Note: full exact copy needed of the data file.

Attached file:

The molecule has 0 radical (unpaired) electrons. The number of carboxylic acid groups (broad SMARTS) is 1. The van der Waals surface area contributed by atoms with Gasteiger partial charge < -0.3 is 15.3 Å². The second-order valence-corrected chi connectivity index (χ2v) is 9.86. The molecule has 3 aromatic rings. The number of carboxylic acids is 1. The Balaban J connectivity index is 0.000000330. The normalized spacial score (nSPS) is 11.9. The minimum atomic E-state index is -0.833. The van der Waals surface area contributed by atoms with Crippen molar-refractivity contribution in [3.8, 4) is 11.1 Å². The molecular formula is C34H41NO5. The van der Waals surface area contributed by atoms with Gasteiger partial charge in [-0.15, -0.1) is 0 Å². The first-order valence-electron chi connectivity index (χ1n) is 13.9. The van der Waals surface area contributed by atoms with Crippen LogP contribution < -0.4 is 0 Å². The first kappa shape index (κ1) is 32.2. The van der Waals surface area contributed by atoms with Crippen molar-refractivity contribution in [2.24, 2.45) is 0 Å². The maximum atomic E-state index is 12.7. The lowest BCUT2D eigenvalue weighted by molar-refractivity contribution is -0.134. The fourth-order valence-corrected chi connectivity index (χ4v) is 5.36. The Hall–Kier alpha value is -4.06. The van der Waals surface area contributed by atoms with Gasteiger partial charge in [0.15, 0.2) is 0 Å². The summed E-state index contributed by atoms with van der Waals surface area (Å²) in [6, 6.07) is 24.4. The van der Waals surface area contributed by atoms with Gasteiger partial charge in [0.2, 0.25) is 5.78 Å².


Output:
The molecule has 0 radical (unpaired) electrons. The number of carboxylic acid groups (broad SMARTS) is 1. The van der Waals surface area contributed by atoms with Gasteiger partial charge < -0.3 is 15.3 Å². The second-order valence-corrected chi connectivity index (χ2v) is 9.86. The molecule has 3 aromatic rings. The number of carboxylic acids is 1. The Balaban J connectivity index is 0.000000330. The normalized spacial score (nSPS) is 11.9. The minimum atomic E-state index is -0.833. The van der Waals surface area contributed by atoms with Crippen molar-refractivity contribution in [3.8, 4) is 11.1 Å². The molecular formula is C34H41NO5. The van der Waals surface area contributed by atoms with Gasteiger partial charge in [-0.15, -0.1) is 0 Å². The first-order valence-electron chi connectivity index (χ1n) is 13.9. The van der Waals surface area contributed by atoms with Crippen LogP contribution < -0.4 is 0 Å². The first kappa shape index (κ1) is 32.2. The van der Waals surface area contributed by atoms with Crippen molar-refractivity contribution in [2.24, 2.45) is 0 Å². The maximum atomic E-state index is 12.7. The lowest BCUT2D eigenvalue weighted by molar-refractivity contribution is -0.134. The fourth-order valence-corrected chi connectivity index (χ4v) is 5.36. The Hall–Kier alpha value is -4.06. The van der Waals surface area contributed by atoms with Gasteiger partial charge in [0.15, 0.2) is 0 Å². The summed E-state index contributed by atoms with van der Waals surface area (Å²) in [6, 6.07) is 24.4. The van der Waals surface area contributed by atoms with Gasteiger partial charge in [0.2, 0.25) is 5.78 Å².